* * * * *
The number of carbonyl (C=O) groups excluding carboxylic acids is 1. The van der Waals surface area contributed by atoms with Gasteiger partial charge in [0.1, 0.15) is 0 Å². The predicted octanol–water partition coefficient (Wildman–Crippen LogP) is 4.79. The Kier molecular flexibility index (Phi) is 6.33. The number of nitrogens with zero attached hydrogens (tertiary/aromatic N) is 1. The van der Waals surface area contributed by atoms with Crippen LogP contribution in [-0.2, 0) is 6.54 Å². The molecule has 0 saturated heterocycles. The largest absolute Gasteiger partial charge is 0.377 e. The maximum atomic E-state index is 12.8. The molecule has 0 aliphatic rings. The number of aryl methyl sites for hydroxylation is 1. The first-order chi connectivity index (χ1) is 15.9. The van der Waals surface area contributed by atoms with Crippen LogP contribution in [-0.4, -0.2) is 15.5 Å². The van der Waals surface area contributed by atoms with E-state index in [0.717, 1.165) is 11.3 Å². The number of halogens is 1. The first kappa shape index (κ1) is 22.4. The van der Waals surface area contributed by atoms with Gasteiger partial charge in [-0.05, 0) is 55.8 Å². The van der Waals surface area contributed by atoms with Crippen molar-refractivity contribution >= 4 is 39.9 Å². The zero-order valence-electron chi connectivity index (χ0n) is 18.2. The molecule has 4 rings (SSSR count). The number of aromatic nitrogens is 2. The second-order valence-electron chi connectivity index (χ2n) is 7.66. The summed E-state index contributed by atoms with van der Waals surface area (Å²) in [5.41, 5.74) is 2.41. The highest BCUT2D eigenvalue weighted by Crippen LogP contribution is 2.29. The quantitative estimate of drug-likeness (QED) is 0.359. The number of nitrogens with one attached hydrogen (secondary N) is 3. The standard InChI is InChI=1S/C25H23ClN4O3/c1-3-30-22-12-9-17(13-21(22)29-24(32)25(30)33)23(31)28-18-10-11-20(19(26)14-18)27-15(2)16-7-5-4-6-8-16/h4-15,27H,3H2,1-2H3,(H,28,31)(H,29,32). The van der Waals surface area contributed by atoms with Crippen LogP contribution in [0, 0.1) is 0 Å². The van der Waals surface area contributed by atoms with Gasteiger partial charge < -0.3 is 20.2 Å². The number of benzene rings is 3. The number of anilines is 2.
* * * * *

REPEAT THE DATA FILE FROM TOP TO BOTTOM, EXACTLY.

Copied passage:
The number of carbonyl (C=O) groups excluding carboxylic acids is 1. The van der Waals surface area contributed by atoms with Gasteiger partial charge in [0.1, 0.15) is 0 Å². The predicted octanol–water partition coefficient (Wildman–Crippen LogP) is 4.79. The Kier molecular flexibility index (Phi) is 6.33. The number of nitrogens with zero attached hydrogens (tertiary/aromatic N) is 1. The van der Waals surface area contributed by atoms with Crippen LogP contribution in [-0.2, 0) is 6.54 Å². The molecule has 0 saturated heterocycles. The largest absolute Gasteiger partial charge is 0.377 e. The maximum atomic E-state index is 12.8. The molecule has 0 aliphatic rings. The number of aryl methyl sites for hydroxylation is 1. The first-order chi connectivity index (χ1) is 15.9. The van der Waals surface area contributed by atoms with Crippen LogP contribution in [-0.4, -0.2) is 15.5 Å². The van der Waals surface area contributed by atoms with E-state index in [0.717, 1.165) is 11.3 Å². The number of halogens is 1. The first kappa shape index (κ1) is 22.4. The van der Waals surface area contributed by atoms with Gasteiger partial charge in [-0.05, 0) is 55.8 Å². The van der Waals surface area contributed by atoms with Crippen molar-refractivity contribution >= 4 is 39.9 Å². The zero-order valence-electron chi connectivity index (χ0n) is 18.2. The molecule has 4 rings (SSSR count). The number of aromatic nitrogens is 2. The second-order valence-electron chi connectivity index (χ2n) is 7.66. The summed E-state index contributed by atoms with van der Waals surface area (Å²) in [5.41, 5.74) is 2.41. The highest BCUT2D eigenvalue weighted by Crippen LogP contribution is 2.29. The quantitative estimate of drug-likeness (QED) is 0.359. The number of nitrogens with one attached hydrogen (secondary N) is 3. The standard InChI is InChI=1S/C25H23ClN4O3/c1-3-30-22-12-9-17(13-21(22)29-24(32)25(30)33)23(31)28-18-10-11-20(19(26)14-18)27-15(2)16-7-5-4-6-8-16/h4-15,27H,3H2,1-2H3,(H,28,31)(H,29,32). The van der Waals surface area contributed by atoms with Crippen LogP contribution in [0, 0.1) is 0 Å². The van der Waals surface area contributed by atoms with Gasteiger partial charge < -0.3 is 20.2 Å². The number of benzene rings is 3. The number of anilines is 2.